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This eBook from the Gutenberg Project consists of approximately 237 pages of information about The Necromancers.

Presently he climbed cautiously out beneath the sash, gathered himself for a spring, and the next instant was seated on the boundary wall between his own house and that of Lady Laura’s.

Here again he paused.  That which served him for a mind, that mysterious bundle of intuitions and instincts by which he reckoned time, exchanged confidences, and arranged experiences, informed him that the night was yet young, and that his friend would not yet be arrived.  He sat there so still and so long, that if it had not been for his resolute head and the blunt spires of his ears, he would have appeared to an onlooker below as no more than a humpy finial on an otherwise regularly built wall.  Now and again the last inch of his tail twitched slightly, like an independent member, as he contemplated his thoughts.

Overhead the last glimmer of day was utterly gone, and in the place of it the mysterious glow of night over a city hung high and luminous.  He, a town-bred cat, descended from generations of town-bred cats, listened passively to the gentle roar of traffic that stood, to him, for the running of brooks and the sighing of forest trees.  It was to him the auditory background of adventure, romance, and bitter war.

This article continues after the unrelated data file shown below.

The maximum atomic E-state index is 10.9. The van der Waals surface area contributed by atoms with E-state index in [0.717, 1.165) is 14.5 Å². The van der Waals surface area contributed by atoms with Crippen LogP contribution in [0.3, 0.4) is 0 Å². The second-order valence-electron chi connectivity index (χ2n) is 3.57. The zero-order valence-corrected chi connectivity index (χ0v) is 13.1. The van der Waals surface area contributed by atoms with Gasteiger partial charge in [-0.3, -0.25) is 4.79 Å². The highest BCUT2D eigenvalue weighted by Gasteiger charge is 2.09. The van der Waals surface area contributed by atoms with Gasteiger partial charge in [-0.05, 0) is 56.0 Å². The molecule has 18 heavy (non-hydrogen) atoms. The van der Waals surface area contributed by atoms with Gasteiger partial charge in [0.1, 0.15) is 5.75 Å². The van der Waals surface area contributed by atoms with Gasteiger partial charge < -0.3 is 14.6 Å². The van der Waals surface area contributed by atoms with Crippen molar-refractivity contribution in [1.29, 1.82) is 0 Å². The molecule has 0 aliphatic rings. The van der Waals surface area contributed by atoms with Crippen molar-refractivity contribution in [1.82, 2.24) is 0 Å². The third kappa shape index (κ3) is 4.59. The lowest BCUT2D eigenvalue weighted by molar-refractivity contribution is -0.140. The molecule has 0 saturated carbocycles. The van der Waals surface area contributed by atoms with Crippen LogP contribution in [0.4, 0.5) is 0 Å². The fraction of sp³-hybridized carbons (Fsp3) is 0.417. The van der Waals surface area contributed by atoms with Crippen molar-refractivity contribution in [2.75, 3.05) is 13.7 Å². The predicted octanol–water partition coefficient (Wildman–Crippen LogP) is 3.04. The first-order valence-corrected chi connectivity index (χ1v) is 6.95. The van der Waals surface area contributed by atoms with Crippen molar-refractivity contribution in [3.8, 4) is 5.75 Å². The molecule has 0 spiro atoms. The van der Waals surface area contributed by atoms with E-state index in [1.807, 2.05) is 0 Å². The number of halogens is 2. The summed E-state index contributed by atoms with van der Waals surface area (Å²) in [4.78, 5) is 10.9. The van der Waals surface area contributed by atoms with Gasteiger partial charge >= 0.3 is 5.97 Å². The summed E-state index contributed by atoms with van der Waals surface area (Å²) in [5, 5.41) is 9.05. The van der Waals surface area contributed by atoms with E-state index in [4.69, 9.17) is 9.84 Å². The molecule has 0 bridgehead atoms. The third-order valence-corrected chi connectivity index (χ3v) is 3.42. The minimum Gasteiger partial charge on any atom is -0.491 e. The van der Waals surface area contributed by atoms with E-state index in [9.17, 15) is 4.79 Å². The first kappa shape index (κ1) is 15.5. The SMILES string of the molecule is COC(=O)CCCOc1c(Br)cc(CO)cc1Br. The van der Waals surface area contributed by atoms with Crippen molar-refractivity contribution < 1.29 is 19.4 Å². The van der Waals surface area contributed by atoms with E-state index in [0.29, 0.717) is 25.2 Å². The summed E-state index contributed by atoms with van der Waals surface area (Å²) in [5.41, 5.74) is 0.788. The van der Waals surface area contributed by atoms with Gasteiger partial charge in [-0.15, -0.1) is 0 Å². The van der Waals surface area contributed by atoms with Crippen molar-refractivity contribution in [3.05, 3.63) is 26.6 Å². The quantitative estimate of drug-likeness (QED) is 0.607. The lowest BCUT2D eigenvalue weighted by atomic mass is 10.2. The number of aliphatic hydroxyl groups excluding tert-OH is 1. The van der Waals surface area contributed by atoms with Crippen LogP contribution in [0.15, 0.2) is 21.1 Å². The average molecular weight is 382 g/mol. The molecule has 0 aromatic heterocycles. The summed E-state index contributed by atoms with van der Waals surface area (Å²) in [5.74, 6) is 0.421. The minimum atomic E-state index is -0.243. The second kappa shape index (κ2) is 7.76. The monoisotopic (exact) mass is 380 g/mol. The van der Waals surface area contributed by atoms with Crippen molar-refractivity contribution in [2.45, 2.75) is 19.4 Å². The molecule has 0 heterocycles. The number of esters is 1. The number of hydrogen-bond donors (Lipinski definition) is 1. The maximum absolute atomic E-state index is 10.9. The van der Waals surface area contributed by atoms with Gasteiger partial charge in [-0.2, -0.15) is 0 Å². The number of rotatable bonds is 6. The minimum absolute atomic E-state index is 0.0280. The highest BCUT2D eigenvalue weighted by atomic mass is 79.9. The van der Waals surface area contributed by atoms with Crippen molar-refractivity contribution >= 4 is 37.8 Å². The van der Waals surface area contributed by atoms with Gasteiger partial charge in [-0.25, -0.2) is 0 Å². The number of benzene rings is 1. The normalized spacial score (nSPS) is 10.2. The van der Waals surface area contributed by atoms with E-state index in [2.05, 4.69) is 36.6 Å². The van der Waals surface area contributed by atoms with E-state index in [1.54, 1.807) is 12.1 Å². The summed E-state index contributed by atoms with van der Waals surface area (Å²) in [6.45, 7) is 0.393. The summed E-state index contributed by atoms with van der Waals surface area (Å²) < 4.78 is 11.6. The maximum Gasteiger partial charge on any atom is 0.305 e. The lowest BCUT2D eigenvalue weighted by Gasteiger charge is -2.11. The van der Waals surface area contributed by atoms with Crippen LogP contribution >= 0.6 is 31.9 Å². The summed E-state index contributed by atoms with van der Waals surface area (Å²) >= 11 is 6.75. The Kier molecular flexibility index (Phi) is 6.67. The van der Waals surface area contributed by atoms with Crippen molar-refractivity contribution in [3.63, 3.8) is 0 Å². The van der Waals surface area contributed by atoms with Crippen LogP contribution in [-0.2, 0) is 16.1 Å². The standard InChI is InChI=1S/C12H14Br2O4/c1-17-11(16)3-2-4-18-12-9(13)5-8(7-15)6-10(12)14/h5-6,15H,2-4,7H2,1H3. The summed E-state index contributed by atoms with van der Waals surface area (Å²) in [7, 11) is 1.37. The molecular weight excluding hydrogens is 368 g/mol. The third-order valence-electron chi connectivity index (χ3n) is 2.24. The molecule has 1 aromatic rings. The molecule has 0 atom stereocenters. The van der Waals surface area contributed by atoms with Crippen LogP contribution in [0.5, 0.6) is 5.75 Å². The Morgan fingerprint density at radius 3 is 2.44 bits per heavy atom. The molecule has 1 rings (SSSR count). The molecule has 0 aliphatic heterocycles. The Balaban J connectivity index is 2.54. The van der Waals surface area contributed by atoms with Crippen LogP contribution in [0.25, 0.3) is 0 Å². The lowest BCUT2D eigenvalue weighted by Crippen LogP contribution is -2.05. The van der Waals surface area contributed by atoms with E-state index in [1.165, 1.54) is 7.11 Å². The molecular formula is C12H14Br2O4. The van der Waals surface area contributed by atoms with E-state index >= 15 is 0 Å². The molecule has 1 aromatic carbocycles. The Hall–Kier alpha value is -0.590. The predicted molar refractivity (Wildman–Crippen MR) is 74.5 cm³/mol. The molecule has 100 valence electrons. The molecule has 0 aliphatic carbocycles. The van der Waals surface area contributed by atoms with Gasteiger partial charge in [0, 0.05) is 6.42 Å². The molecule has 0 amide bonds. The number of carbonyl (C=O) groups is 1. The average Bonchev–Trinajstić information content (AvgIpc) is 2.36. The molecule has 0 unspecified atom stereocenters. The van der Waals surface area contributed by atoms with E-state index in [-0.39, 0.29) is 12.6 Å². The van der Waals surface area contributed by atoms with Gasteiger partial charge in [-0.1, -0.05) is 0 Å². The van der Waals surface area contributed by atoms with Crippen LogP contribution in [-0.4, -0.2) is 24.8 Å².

The energy of life ran strong in his veins and sinews.  Once and again as that, which was for him imaginative vision and anticipation, asserted itself, he crisped his strong claws into the crumbling mortar, shooting them, by an unconscious muscular action, from the padded sheaths in which they lay.  Once a furious yapping sounded from a lighted window far beneath; but he scorned to do more than turn a slow head in the direction of it:  then once more he resumed his watch.

The time came at last, conveyed to him as surely as by a punctual clock, and he rose noiselessly to his feet.  Then again he paused, and stretched first one strong foreleg and then the other to its furthest reach, shooting again his claws, conscious with a faint sense of well-being of those tightly-strung muscles rippling beneath his loose striped skin.  They would be in action presently.  And, as he did so, there looked over the parapet six feet above him, at the top of the trellis up which presently he would ascend, another resolute little head and blunt-spired cars, and a soft indescribable voice spoke a gentle insult.  It was his friend ... and, he knew well enough, on some high ridge in the background squatted a young female beauty, with flattened ears and waving tail, awaiting the caresses of the victor.

As he saw the head above him, to human eyes a shapeless silhouette, to his eyes a grey-penciled picture perfect in all its details, he paused in his stretching.  Then he sat back, arranged his tail, and lifted his head to answer.  The cry that came from him, not yet fortissimo, sounded in human ears beneath no more than a soft broken-hearted wail, but to him who sat above it surpassed in insolence even his own carefully modulated offensiveness.

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